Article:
The Fleuron

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The Fleuron was a British journal of typography and book arts published in seven volumes from 1923 to 1930. (A fleuron is a typographer’s floral ornament.)

In 1922 Stanley Morison — the influential typographical advisor to Monotype — with Francis Meynell, Holbrook Jackson, Bernard Newdigate and Oliver Simon founded the Fleuron Society in London. The Fleuron was the Fleuron Society's journal of typography and it was produced in seven lavish volumes. Each volume contained a rich variety of papers, illustrations, specimens, inserts and facsimiles along with essays by leading writers of typography and the book arts. The Fleuron is significant in containing influential essays and typographic material still relevant to the history and use of typefaces.

The Fleuron is also significant as one of a series of British typographic journals embodied in diverse formats and titles: the Monotype Recorder, Alphabet and Image (1946–1952), Typographica (1949–1967), Motif (1958–1967), Baseline (1979–present), The Matrix (1981–present) and Eye (1990–present).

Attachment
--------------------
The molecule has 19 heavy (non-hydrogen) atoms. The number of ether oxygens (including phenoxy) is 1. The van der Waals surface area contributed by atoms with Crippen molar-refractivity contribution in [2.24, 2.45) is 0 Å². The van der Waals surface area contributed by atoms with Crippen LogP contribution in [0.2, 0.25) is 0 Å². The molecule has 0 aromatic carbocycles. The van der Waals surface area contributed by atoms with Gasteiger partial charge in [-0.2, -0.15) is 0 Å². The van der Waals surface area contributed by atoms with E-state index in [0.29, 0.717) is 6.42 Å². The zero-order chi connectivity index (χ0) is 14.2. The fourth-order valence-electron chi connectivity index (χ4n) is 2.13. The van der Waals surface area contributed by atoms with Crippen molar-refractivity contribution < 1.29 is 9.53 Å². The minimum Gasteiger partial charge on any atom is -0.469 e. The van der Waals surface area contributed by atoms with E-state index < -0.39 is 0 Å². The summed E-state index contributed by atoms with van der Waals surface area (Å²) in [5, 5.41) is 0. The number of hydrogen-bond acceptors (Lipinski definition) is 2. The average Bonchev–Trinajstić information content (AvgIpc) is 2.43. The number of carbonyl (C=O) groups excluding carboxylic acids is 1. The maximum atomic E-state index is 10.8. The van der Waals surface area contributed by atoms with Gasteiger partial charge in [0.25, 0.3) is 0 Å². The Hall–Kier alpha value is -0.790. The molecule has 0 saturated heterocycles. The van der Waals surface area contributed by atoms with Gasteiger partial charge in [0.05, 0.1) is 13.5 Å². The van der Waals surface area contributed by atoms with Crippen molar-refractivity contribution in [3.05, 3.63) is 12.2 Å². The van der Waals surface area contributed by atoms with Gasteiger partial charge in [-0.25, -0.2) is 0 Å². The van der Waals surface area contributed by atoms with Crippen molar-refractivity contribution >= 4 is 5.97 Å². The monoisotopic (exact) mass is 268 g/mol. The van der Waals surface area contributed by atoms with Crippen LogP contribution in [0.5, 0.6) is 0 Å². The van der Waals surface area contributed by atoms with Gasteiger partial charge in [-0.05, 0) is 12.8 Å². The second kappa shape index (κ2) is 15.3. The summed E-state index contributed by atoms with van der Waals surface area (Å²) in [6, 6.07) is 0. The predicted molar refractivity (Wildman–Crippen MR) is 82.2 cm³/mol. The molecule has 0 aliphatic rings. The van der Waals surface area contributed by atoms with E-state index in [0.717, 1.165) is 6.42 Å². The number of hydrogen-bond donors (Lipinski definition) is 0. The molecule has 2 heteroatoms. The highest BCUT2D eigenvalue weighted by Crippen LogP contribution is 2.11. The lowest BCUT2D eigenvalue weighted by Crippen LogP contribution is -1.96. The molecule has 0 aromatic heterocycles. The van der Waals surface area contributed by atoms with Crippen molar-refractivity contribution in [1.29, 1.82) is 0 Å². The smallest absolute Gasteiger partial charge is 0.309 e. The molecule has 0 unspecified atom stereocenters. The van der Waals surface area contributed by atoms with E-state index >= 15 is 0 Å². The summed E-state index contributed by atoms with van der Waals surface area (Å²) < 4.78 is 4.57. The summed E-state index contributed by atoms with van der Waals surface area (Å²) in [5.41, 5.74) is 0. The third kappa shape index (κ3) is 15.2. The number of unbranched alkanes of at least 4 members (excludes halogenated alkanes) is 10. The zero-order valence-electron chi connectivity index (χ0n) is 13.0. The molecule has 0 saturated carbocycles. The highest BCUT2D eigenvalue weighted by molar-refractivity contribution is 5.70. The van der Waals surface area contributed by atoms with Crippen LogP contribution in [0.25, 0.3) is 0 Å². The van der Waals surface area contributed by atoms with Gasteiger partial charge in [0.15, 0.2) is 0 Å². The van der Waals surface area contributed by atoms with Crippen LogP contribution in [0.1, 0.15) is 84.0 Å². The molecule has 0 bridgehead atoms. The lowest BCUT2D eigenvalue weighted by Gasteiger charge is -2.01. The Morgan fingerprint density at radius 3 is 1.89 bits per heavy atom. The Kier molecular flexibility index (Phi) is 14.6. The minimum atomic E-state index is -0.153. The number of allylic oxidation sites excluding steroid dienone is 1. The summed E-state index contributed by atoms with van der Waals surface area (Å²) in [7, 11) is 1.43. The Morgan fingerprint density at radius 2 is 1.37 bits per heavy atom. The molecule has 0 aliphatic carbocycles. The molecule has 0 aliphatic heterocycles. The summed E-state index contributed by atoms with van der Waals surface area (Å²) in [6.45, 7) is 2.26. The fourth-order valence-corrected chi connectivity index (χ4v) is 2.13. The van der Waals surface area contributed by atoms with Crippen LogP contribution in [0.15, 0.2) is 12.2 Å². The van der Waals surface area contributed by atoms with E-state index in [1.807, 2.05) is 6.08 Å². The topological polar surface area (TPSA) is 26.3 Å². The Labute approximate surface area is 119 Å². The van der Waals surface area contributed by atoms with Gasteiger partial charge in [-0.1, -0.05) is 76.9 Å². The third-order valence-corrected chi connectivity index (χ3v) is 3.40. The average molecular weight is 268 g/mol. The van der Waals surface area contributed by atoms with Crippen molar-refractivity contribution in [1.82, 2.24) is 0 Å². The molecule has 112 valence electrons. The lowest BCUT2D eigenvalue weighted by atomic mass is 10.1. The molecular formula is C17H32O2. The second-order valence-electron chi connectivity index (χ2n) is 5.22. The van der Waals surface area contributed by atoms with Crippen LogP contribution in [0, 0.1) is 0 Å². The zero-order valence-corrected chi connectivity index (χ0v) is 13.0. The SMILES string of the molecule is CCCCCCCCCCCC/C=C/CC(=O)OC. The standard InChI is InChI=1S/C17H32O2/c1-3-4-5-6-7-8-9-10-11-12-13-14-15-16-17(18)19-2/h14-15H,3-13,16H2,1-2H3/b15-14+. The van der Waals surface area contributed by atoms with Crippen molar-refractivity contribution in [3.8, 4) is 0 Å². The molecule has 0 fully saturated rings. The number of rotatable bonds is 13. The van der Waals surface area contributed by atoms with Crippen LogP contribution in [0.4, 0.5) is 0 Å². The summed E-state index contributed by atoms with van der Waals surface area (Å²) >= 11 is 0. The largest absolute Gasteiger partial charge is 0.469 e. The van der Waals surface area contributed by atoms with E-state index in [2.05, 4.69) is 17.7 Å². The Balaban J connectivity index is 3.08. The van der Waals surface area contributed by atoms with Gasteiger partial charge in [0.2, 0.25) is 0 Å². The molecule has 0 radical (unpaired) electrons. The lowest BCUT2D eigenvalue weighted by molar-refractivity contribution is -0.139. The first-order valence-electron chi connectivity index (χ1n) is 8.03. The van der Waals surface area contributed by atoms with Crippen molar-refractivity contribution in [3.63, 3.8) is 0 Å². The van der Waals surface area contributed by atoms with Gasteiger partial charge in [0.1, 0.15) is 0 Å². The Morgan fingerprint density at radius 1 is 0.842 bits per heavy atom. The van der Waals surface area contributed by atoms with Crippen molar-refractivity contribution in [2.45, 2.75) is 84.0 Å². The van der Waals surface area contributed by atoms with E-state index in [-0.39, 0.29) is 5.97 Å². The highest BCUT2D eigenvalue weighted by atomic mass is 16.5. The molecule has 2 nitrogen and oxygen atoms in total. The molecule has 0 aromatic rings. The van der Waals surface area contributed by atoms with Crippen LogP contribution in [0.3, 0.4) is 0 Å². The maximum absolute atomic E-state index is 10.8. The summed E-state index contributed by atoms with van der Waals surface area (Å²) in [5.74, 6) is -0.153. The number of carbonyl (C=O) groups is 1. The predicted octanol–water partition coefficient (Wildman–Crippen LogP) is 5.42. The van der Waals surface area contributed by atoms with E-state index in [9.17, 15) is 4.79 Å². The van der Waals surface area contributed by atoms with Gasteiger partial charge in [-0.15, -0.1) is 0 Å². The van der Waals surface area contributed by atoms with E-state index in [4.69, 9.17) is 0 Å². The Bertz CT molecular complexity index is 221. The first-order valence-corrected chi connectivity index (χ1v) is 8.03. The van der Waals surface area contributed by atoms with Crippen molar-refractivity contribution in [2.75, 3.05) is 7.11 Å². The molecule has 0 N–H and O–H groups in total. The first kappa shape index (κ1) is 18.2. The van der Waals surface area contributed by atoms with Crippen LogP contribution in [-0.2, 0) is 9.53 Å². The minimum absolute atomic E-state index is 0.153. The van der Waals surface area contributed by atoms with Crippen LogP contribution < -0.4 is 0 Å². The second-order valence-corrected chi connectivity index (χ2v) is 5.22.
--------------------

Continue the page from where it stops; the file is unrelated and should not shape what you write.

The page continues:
Anthologies and reproductions of the The Fleuron are also now available.

Seven volumes[edit]

Following is a brief description of the seven volumes along with notable content relating to essays, contributors and typefaces.

  1. Edited by Oliver Simon. London, 1923. Among other articles, this issue includes Francis Meynell & Stanley Morison Printers' flowers and Arabesques.
  2. Edited by Oliver Simon. London.
  3. Edited by Oliver Simon. London, 1924. This volume includes articles on the development of the book, W.A. Dwiggins, D.B. Updike and the Merrymount Press, and modern styles in music printing in England.
  4. Edited by Oliver Simon. London, 1925. The fourth volume includes an essay by Frederic Warde on the work of Bruce Rogers.
  5. Edited by Stanley Morison. The University Press, Cambridge, and Doubleday Page, New York, 1926. This volume includes the essay by Beatrice Warde (using the male pseudonym Paul Beaujon) on the historically inaccurate attribution of Jean Jannon's types to Claude Garamond.
  6. Edited by Stanley Morison. The University Press, Cambridge, and Doubleday Page, New York, 1928. This volume includes articles on Rudolf Koch, Geofroy Tory, an essay by Beatrice Warde (under the pen name Paul Beaujon) called On Decorative Printing in America and Decorated Types by Stanley Morison.
  7. Edited by Stanley Morison. The University Press, Cambridge, and Doubleday Page, New York, 1930. This volume includes specimens of Perpetua, Centaur Roman, Monotype Bembo and Lutetia. This issue contains a Beatrice Warde essay, Eric Gill: Sculptor of Letters and a complete reprinting of The Passion of Perpetua and Felicity with type and illustrations by Eric Gill. Also included is a famous essay by Stanley Morison, First Principles of Typography.

References[edit]

  • The Fleuron, A Journal of Typography. Numbers 1–4. Edited by Oliver Simon, London, 1923–1925.
  • The Fleuron, A Journal of Typography. Numbers 5–7. Edited by Stanley Morison. The University Press, Cambridge, and Doubleday Page, New York, 1926–1930.